Researchers from Kaunas University of Technology in Lithuania, working with the École Polytechnique Fédérale de Lausanne, have found an additive commonly used to improve performance in perovskite solar cells speeds up degradation of the material.
While perovskites appear to be on the fast track to commercialization, concerns remain over the stability and durability of many of the materials used in them.
Chemists from Kaunas University of Technology (KTU), working with physicists at Vilnius University and the École Polytechnique Fédérale de Lausanne (EPFL), have uncovered a reaction between some of the materials most commonly used in perovskite solar cells, which could be exacerbating the short lifespan seen in such devices.
Tert-butylpyridine (TBP) is commonly used in the process of growing perovskite layers as it has been shown to improve crystallinity, and therefore the performance, of the material. The new research, however, theorizes another reaction between TBP and perovskite semiconductor materials could be contributing to the sometimes rapidly declining performance seen in such cells.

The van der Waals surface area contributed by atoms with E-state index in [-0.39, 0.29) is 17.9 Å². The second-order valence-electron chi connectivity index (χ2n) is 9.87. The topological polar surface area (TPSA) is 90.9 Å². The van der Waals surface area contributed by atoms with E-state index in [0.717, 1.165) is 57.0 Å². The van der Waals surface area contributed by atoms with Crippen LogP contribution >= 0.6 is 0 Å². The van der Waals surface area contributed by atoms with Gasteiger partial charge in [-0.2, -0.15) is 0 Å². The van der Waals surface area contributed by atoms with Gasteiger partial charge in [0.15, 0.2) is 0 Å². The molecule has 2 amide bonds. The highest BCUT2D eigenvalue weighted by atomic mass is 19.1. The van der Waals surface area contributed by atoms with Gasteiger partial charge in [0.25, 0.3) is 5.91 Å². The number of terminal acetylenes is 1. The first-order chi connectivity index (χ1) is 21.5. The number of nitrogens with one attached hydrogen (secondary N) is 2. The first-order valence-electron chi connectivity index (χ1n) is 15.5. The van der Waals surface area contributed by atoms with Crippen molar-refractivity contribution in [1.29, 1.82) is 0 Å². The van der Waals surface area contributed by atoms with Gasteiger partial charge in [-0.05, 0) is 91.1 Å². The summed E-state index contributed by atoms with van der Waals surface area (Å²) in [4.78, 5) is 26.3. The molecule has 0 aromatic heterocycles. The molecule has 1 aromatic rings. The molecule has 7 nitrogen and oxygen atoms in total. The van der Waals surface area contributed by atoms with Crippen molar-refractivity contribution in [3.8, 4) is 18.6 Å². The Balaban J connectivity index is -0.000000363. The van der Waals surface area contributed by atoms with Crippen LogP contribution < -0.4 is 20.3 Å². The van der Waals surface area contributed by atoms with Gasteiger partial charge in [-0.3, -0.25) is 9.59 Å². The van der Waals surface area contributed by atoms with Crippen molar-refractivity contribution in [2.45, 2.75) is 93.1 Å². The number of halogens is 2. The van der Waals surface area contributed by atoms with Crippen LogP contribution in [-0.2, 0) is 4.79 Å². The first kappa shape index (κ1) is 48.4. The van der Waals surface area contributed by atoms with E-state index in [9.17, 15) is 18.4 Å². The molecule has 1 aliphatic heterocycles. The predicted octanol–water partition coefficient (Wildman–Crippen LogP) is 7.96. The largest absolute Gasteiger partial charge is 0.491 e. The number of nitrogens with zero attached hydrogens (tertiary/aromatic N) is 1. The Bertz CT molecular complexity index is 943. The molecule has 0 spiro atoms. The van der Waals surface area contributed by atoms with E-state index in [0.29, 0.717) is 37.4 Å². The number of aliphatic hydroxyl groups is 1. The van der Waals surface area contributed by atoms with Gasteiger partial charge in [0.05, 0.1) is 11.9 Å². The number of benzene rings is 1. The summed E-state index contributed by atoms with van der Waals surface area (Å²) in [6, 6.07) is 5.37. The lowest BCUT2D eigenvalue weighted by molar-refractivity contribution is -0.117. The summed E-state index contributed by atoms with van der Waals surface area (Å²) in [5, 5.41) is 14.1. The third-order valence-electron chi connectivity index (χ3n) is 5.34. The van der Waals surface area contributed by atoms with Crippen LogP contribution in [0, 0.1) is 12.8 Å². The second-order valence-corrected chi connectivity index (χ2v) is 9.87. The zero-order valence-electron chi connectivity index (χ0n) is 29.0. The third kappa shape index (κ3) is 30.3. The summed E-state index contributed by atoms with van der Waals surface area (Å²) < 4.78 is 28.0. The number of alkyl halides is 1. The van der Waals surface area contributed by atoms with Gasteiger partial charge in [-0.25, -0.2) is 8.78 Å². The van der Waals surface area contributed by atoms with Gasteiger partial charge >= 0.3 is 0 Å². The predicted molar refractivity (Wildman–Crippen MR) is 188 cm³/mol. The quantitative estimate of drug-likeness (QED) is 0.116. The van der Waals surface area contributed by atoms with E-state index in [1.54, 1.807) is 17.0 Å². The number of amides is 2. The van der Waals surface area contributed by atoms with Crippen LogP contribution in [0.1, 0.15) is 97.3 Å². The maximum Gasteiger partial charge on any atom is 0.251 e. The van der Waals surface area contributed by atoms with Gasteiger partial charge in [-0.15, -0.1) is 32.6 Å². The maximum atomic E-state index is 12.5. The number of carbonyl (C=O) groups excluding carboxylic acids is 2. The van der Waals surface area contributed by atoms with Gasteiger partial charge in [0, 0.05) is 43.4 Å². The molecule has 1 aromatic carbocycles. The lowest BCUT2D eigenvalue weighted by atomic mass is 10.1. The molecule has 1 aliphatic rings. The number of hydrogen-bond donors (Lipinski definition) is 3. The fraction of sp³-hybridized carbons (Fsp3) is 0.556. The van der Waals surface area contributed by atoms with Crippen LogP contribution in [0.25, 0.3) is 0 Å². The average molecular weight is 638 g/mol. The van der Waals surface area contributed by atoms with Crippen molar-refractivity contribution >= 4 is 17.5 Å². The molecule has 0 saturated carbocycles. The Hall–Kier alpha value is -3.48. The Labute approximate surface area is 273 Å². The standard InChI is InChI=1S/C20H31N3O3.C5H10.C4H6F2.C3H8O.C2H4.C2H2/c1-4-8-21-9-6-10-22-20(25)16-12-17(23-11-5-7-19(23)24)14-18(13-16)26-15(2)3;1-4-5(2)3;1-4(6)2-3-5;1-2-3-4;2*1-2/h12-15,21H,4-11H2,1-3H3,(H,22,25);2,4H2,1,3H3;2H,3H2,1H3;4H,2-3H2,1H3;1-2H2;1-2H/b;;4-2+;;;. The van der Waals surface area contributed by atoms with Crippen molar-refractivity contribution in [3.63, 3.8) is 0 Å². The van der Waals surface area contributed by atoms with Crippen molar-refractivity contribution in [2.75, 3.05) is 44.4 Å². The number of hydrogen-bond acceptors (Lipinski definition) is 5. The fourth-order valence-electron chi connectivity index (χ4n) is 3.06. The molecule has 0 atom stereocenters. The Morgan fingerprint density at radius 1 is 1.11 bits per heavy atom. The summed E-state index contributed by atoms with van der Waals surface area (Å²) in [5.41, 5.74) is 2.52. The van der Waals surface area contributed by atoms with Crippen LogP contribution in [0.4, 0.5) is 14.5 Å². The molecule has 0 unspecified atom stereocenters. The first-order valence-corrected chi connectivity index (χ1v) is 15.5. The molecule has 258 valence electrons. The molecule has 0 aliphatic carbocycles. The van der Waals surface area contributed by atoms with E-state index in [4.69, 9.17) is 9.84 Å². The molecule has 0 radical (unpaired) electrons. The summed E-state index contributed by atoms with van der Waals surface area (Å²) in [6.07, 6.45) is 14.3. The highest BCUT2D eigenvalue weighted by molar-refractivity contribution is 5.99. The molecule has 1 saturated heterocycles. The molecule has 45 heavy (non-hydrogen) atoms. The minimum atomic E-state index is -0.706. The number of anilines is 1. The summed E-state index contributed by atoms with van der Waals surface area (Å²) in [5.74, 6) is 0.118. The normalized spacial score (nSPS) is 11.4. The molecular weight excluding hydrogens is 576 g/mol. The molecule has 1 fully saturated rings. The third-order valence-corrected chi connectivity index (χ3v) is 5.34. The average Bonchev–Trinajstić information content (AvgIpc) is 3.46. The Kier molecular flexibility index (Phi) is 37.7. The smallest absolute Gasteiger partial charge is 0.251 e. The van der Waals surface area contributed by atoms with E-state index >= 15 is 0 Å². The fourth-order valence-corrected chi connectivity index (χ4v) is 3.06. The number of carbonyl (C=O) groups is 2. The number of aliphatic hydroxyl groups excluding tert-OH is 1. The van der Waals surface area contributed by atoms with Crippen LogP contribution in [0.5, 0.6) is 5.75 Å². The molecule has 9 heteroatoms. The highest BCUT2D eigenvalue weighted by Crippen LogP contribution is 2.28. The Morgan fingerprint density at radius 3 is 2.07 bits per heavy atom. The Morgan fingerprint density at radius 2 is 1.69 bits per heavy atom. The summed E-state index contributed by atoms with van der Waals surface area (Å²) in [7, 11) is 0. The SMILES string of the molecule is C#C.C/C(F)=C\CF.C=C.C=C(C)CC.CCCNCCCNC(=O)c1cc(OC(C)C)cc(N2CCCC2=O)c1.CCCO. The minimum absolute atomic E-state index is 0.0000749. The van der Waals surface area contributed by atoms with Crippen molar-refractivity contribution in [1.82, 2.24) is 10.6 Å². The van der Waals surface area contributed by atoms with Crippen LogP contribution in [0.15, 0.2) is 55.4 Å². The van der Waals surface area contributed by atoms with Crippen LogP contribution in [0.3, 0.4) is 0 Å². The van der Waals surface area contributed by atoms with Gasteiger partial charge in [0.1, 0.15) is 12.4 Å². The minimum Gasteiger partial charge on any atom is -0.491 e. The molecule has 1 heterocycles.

The paper ‘Pyridination of hole transporting material in perovskite solar cells questions the long-term stability’, published in the Journal of Materials Chemistry C, describes using different forms of spectrometry to confirm the negative influence of TBP on device performance.
Fewer pyridine-derivative materials in production
“We have raised a hypothesis that tert-butylpyridine, which is a routinely used additive for improving performance, is reacting with semiconductors – i.e. hole transporting materials – in the solar cells,” says Professor Vytautas Getautis, from the KTU Faculty of Chemical Technology. “Due to the reaction, the efficiency of the hole transporting material declines as the new pyridinated products are formed, and this has [a] negative influence on the performance of the cell.”
KTU’s team of chemists synthesized and characterized the products that could form from such a reaction, which could hypothetically affect performance of the hole transport material in a perovskite cell. EPFL physicists were then able to confirm both the presence of the materials in aged perovskite solar cells, and prove their negative effect on performance.
“The concentration of these products is very low after several months of ageing of the cell. However, the detection of the harmful substances after exploitation opens new avenues in the production of … long-term-stable perovskite solar cells,” adds Prof. Getautis.
KTU initially recommends using fewer pyridine-derivative materials in production, or changing the structure of the hole transport material to prevent the reaction taking place, as possible solutions.
Source PV Magazine